Gene Autry was worth an incredible sum at the time of his death, even after adjusting for inflation
Gene Autry may have been known as the Singing Cowboy, but he’s accomplished so much more than his incredible career in entertainment. He was a gifted country musician and actor, but he also served in the military, was a smart businessman, and owned a professional baseball team. He built an astonishing legacy and at the time of his death had a staggering net worth of $500 million after adjusting for inflation.
Gene Autry was fired for singing too much
Gene Autry was born in Texas in 1907. The family moved to Oklahoma in the 1920s, where Autry spent his teenage years working on a ranch. In 1925, he decided to drop out of high school. His search for work led him to the St. Louis-San Francisco Railroad. He started working as a telegraph operator for the railroad – until his constant singing got him into trouble.
According to Celebrity Net Worth, Autry spent his free time at work singing and playing guitar, which cost him his job. The loss of his job proved lucky for Autry as he was encouraged to pursue a music career. In 1928 he began singing regularly for a local radio station, which led to a contract with Columbia Records a year later.
He spent the next four years recording music and working for the Chicago radio show. National Barn Dance. Eventually, Autry’s music career took off and he sold over 100 million records. Autry was a regular at the top of Billboard’s country charts and had the first-ever “certified gold” record.
Autry was the first major movie star to appear on the small screen
It didn’t take long for Hollywood to notice Gene Autry’s incredible music and penchant for entertainment. Britannica states that Autry’s first film debut was in the 1934 film, In old Santa Fe. The young singer was not the star, but he performed a song in the film. His first starring role came a year later, in the sci-fi western, The phantom empire.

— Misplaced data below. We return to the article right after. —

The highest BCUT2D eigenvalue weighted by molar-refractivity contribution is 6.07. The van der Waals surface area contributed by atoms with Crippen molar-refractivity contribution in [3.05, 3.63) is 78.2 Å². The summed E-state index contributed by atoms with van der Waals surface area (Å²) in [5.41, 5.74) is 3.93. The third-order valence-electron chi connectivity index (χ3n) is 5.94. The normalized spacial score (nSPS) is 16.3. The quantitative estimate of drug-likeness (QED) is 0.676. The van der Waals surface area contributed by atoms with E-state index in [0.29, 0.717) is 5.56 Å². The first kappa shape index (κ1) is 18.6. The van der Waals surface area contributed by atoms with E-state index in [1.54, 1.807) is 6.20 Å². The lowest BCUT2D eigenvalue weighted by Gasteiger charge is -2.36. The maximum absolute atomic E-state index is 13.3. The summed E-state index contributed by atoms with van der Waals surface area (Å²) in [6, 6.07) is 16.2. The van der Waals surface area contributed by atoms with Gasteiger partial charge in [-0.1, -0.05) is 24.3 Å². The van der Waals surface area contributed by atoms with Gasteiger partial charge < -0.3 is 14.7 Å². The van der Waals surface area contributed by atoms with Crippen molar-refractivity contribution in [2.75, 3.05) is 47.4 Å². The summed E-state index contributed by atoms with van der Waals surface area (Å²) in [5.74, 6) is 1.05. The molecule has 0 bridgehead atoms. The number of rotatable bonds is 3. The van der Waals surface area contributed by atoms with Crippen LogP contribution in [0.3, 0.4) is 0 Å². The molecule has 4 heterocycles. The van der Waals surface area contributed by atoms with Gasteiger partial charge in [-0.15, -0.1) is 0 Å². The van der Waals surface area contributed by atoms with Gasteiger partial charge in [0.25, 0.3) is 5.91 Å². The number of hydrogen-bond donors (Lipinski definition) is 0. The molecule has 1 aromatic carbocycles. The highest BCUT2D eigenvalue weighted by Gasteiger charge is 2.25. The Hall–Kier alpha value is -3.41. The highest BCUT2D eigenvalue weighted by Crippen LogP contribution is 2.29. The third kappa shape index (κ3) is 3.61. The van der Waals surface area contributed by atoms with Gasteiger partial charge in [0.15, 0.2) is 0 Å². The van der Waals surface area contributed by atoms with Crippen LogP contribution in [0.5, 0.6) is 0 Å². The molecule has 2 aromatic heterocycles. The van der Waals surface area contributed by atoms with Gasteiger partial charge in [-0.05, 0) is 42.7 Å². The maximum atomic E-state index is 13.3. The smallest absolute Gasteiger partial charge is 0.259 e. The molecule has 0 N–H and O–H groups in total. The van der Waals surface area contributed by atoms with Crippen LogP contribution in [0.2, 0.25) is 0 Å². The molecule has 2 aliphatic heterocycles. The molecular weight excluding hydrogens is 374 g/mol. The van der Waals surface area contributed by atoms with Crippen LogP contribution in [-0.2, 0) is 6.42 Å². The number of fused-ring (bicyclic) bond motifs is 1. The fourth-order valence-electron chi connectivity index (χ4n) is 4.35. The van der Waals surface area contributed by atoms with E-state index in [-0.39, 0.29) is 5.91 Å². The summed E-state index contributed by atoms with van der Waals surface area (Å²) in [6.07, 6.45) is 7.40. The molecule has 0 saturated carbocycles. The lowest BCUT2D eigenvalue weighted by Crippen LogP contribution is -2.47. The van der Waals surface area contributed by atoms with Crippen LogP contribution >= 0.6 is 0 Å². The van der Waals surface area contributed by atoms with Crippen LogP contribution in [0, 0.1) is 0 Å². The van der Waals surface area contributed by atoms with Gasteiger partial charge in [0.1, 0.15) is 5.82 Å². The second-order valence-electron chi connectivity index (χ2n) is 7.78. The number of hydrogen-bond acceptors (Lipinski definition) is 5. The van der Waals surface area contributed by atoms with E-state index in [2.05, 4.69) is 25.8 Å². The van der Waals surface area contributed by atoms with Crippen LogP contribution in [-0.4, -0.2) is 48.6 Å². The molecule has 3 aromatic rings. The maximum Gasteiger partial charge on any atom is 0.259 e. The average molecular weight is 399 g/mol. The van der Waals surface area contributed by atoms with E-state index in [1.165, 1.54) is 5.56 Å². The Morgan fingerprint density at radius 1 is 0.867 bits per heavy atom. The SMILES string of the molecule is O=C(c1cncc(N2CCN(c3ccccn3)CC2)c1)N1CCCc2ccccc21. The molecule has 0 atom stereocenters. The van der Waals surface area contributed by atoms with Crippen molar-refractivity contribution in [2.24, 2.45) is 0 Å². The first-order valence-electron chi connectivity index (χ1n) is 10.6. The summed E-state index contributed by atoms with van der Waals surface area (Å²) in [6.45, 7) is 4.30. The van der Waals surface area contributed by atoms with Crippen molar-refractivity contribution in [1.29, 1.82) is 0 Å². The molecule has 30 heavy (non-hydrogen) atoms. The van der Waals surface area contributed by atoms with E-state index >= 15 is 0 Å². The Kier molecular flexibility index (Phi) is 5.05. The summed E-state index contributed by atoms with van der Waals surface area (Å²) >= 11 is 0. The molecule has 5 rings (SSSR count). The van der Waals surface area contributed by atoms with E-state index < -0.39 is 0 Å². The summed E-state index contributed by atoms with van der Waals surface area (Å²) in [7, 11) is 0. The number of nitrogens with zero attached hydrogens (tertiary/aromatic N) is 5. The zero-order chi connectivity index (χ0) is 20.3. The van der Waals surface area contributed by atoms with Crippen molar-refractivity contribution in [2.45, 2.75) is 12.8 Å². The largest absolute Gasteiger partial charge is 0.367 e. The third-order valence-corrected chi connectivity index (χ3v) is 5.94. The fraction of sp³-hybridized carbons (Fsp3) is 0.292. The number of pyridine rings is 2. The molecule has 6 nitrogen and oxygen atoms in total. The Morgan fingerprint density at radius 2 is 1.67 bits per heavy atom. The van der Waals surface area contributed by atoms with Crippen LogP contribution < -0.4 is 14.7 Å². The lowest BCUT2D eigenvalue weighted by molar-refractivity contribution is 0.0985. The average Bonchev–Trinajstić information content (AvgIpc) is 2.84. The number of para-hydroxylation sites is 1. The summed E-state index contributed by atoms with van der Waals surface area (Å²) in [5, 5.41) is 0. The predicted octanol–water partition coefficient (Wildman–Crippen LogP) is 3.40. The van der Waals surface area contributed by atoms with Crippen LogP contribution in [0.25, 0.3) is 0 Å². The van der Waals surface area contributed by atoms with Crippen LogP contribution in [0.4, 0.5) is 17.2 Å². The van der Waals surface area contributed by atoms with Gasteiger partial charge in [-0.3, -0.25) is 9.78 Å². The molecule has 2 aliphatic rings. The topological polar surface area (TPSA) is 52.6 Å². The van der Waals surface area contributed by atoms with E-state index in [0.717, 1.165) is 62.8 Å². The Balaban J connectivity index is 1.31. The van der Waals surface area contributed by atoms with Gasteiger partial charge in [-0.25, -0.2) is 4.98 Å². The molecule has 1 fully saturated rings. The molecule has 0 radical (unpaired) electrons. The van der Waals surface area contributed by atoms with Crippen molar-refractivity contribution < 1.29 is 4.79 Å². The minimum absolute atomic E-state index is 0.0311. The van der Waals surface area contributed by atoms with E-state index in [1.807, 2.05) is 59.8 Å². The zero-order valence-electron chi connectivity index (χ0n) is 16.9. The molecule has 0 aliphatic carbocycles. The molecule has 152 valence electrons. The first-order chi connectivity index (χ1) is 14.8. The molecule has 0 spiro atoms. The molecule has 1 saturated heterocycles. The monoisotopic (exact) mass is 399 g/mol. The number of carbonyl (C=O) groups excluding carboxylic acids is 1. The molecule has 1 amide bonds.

Autry was just as dazzling on screen as he was in person. His film career went at high speed – he starred in 93 feature films. Many of these films were musical westerns, and Autry became widely recognized as the Singing Cowboy. Some of his most famous films included The Big Show, Tumbling Tumbleweedsand house on the prairie.
According to the Gene Autry website, the incredible actor wasn’t afraid to try something different. In 1950, he became the first major movie star to appear regularly on a television show. Autry produced and starred in the CBS series, The Gene Autry Show. After five years of producing his show, he used his talents to produce several other series, including Annie Oakley and The Range Rider.
Gene Autry created an amazing legacy
Gene Autry had an incredibly busy music and film career, but managed to do a lot of other awesome things with his life. His website says he joined the Army Air Corps in 1942. He spent four years overseas, transporting fuel, ammunition and weapons during the war, then touring the South Pacific with a USO troop.
The famous actor and singer was a huge baseball fan. In 1961, he became owner of the California Angels. He also served as vice president of the American League until his death.
In 1988 Autry was delighted to open the Gene Autry Western Heritage Museum. He was very dedicated to providing enrichment on the heritage that had been such a big part of his career. In 2015, the museum (which had since merged with two other museums) became the Autry Museum of the American West.
Autry’s incredible accomplishments include five stars on the Hollywood Walk of Fame. He is the only artist to have a star in every category – radio, recording, film, television and live performance. He has been inducted into the Country Music Hall of Fame, the Nashville Songwriters Hall of Fame, the National Cowboy Hall of Fame, and the National Association of Broadcaster’s Hall of Fame. He also received the Songwriters Guild Lifetime Achievement Award.
Autry died at home in 1998 after battling lymphoma. He was 91 years old.
RELATED: ‘Little House on the Prairie’ Star Victor French Left Surprising Message at His Own Funeral